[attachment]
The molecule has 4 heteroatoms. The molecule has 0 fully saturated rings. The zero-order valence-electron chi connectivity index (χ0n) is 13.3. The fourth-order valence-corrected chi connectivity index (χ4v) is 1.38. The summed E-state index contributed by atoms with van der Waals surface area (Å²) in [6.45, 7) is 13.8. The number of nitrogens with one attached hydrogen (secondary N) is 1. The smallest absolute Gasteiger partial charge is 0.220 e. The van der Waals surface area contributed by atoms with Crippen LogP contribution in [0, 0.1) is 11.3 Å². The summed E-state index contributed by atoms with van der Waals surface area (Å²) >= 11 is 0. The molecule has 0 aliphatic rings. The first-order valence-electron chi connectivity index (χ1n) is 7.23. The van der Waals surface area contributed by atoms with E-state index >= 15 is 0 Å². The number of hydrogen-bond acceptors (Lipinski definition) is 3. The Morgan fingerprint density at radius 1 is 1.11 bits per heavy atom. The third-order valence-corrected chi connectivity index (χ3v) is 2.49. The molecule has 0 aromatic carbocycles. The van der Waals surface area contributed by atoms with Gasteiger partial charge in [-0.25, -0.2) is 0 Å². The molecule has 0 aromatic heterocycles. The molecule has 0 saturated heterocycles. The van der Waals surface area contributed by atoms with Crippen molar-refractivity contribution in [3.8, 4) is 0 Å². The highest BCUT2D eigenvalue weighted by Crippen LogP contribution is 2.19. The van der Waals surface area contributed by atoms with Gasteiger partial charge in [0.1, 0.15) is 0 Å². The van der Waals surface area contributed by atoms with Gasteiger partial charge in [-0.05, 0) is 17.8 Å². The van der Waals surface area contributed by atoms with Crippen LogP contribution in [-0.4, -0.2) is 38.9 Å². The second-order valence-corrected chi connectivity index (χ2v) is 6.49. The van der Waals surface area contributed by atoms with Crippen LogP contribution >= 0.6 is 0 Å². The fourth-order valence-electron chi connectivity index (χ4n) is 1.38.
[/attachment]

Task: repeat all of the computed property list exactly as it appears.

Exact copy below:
The molecule has 4 heteroatoms. The molecule has 0 fully saturated rings. The zero-order valence-electron chi connectivity index (χ0n) is 13.3. The fourth-order valence-corrected chi connectivity index (χ4v) is 1.38. The summed E-state index contributed by atoms with van der Waals surface area (Å²) in [6.45, 7) is 13.8. The number of nitrogens with one attached hydrogen (secondary N) is 1. The smallest absolute Gasteiger partial charge is 0.220 e. The van der Waals surface area contributed by atoms with Crippen LogP contribution in [0, 0.1) is 11.3 Å². The summed E-state index contributed by atoms with van der Waals surface area (Å²) >= 11 is 0. The molecule has 0 aliphatic rings. The first-order valence-electron chi connectivity index (χ1n) is 7.23. The van der Waals surface area contributed by atoms with E-state index >= 15 is 0 Å². The number of hydrogen-bond acceptors (Lipinski definition) is 3. The Morgan fingerprint density at radius 1 is 1.11 bits per heavy atom. The third-order valence-corrected chi connectivity index (χ3v) is 2.49. The molecule has 0 aromatic carbocycles. The van der Waals surface area contributed by atoms with Gasteiger partial charge in [-0.25, -0.2) is 0 Å². The molecule has 0 aromatic heterocycles. The molecule has 0 saturated heterocycles. The van der Waals surface area contributed by atoms with Crippen molar-refractivity contribution in [3.8, 4) is 0 Å². The highest BCUT2D eigenvalue weighted by Crippen LogP contribution is 2.19. The van der Waals surface area contributed by atoms with Gasteiger partial charge in [0.1, 0.15) is 0 Å². The van der Waals surface area contributed by atoms with Gasteiger partial charge in [-0.05, 0) is 17.8 Å². The van der Waals surface area contributed by atoms with Crippen LogP contribution in [-0.4, -0.2) is 38.9 Å². The second-order valence-corrected chi connectivity index (χ2v) is 6.49. The van der Waals surface area contributed by atoms with Crippen LogP contribution >= 0.6 is 0 Å². The fourth-order valence-electron chi connectivity index (χ4n) is 1.38.